Nadine : Today I'm delighted to be able to tell you that I'm going to be joined by Lord Alf Dubs, a British Labour politician and former member of parliament. Lord Dubs sits in the House of Lords where he's a fierce and staunch advocate for the rights of refugees, in particular child refugees. Lord Dubs himself is a refugee. He arrived in the UK in 1939 on the Kindertransport with other Jewish children who were fleeing the Holocaust. Is there anything you know, now that you wish you'd known when you arrived to the UK?

Lord Alf Dubs: All in all, I was very lucky. I had some bad moments but I was very lucky. No, the only thing is I, held back on things because I felt that as a refugee who came here at age of six, maybe there was certain doors that wouldn't be open to me. And after persuasion by friends of mine, I was told just to go ahead, I'm talking about going into politics for example. I was a bit too conscious of as a refugee, what chance would I have? And I think that was wrong. I think it was better to go ahead and have a good go at things.

Nadine: What's your assessment of the current state of the UK's refugee system?

Lord Alf Dubs: I think, unfortunately, refugees, as in other parts of Europe have become a political football. We have to look at refugees as being human beings who happen by an accident of history to find themselves in war zones, who find themselves victims of persecution and indeed, in the future victims of climate change as well. And people will want to move for safety and to have better lives and I think we have to have decent policies both as regards to refugees, people who want safety and a decent life, as well as we have to look into the wider world that people will beon the move and we have to be accepting of them. And we have to make sure that people who get to this country are given a sense of welcome.

Nadine: Do you think you'd have been welcomed as a child refugee today?

Lord Alf Dubs: I think once I've got here, I might have been welcome. But I think getting here might have been quite a difficult process, I might have been stuck in Calais, unless I'd be willing to take a chance on the back of a lorry on a dinghy.

Nadine: What would you say to people who claim to be British, you have to be born here?

Lord Alf Dubs: All I say to people is, I think for all its faults I think this is a terrific country, I want to do everything I can to make it better for everybody, and I identify totally with Britain. And so I think the important thing is one's sense of identity. If one identifies as being British, one identifies with this country, one is well on the way to answering the question as to how one should move forward. But in the end, one can't undo the accident of one's birth. One does not choose one's parents, one doesn't choose one's place of birth. These are all accidents of history and it can happen to anybody. And I'd say to anybody who says to me, Well, you know, you're not British because they were born here and I wasn't, I say well you might have been born somewhere else as well. It's pure luck over which we have no control. My belief is, my identity is what it is. And that's why I can't be English, I'm British.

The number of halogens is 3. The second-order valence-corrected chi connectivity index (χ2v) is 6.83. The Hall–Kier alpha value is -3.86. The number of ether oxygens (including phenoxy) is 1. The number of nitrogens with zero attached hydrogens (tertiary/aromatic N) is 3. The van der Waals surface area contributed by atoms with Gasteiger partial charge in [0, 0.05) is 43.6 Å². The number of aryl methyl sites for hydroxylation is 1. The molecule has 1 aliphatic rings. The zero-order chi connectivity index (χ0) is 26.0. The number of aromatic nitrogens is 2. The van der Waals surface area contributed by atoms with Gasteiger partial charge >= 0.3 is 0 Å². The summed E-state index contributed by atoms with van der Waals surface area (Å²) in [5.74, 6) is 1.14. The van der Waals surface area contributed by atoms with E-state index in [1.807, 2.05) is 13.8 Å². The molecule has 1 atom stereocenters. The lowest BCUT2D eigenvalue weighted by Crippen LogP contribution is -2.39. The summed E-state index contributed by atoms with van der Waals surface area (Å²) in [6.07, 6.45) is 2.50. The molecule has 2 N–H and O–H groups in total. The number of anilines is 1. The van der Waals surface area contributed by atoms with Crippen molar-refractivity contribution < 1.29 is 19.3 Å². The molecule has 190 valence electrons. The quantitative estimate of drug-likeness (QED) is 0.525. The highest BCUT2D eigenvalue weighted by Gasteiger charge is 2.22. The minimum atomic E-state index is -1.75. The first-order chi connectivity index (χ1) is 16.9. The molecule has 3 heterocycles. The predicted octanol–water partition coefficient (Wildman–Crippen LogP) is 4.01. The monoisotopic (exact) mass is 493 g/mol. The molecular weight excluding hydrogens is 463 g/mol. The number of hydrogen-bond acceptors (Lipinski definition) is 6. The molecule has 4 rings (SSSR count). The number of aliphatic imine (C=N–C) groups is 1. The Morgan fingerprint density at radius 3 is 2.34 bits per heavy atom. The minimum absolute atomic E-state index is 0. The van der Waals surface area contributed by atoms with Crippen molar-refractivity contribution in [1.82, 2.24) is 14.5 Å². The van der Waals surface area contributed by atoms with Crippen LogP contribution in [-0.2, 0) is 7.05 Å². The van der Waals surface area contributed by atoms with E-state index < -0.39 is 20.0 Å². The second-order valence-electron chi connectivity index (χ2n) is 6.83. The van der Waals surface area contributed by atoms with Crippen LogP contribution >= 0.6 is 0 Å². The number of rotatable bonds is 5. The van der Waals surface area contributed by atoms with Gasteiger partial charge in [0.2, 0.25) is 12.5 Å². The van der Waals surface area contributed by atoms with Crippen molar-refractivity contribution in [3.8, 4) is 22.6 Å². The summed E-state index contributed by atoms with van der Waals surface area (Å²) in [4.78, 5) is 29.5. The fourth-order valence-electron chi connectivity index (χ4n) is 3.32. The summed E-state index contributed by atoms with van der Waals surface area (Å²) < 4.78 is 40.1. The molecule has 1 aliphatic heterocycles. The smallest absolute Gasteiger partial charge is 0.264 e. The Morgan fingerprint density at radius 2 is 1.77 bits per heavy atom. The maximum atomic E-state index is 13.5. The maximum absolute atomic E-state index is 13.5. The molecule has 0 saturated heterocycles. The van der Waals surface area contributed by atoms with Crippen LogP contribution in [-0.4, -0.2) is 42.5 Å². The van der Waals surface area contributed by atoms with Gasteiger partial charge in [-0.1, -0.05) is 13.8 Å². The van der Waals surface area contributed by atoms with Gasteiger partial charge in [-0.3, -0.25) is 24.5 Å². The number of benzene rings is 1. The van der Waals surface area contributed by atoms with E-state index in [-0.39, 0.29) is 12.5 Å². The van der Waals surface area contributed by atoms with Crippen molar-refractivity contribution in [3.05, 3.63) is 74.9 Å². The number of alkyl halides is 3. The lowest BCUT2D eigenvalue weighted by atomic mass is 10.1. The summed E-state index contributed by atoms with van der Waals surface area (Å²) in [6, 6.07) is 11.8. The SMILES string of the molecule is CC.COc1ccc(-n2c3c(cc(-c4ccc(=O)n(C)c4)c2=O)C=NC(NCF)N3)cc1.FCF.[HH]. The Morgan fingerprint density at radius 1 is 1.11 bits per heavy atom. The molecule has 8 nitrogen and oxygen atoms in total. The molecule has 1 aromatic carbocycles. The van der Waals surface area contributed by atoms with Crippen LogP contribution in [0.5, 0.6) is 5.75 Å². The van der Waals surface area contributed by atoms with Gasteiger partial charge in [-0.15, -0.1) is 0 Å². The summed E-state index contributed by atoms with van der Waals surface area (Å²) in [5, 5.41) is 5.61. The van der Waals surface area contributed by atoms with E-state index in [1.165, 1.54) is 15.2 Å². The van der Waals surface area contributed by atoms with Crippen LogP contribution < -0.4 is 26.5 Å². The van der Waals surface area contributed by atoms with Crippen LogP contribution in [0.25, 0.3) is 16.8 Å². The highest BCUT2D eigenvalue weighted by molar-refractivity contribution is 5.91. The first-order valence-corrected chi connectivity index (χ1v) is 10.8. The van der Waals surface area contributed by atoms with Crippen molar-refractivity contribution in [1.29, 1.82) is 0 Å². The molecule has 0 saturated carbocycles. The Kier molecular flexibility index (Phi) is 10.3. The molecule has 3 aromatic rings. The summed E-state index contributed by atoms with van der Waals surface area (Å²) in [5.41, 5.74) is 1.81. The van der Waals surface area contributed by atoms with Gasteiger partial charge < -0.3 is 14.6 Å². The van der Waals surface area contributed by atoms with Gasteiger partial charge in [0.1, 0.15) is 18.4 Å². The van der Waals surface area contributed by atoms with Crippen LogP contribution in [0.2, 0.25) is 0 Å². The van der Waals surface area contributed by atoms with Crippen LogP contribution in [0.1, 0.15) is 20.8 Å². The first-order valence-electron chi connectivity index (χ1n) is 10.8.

Nadine: Do you think people are forgetting the horrors of the Holocaust?

Lord Alf Dubs: I think human memories are short. It's very easy to forget, you see I'm old enough to A. know members of my family who died in Auschwitz and other people who either died in the camps or managed to survive them if they went into them at the end of the war. But it's too easy to forget if you were born long after these things cease to be contemporary news, it's too easy to forget. So I think we have to make sure that these horrible things are kept in people's memories. As are more recent horrible things that are happening in Rwanda and elsewhere. So we've got to see them as part of the same blight on humanity that happened with the Holocaust and terrible things that are happening to people in other parts of the world as well more recently. So I think it's very important.

Nadine: Well, thank you so much for joining us, Lord Dubs, and I think people are going to learn so much about what we've spoken about here today.

Lord Alf Dubs: Well, thank you very much. Thank you for your interest. And anything that publicises campaigning on behalf of child refugees is only for the good. So thank you for doing it and thank you for giving me the chance to say a few things and good luck to you.

‘I Might Have Been Stuck In Calais’: Lord Dubs On Being A Child Refugee

Published on 29 Oct 2020

Labour peer and former child refugee Lord Alf Dubs is the latest person to join us for our #BigQuestions series. Dubs came to the UK as part of the the 1939 Kindertransport rescue effort which brought around 10,000 children to safety amid the atrocities of the Holocaust.

He is now a peer in the House of Lords, one who campaigns vocally for the rights of child refugees to be protected following Britain’s departure from the European Union. EachOther has put its Big Questions to Dubs, in an interview that covers everything from his experiences as a refugee to his assessment of the government’s migration policies and his concerns about the rise of the far-right. Thanks for joining us, Lord Dubs.

Read our full interview with Lord Dubs on our website. 

Keep up to date with our videos by subscribing to our YouTube account and always getting the first viewing of any video we launch.

Follow us on Twitter

Like us on Facebook.

Follow us on Instagram.

Connect with us on LinkedIn.

Tell us how...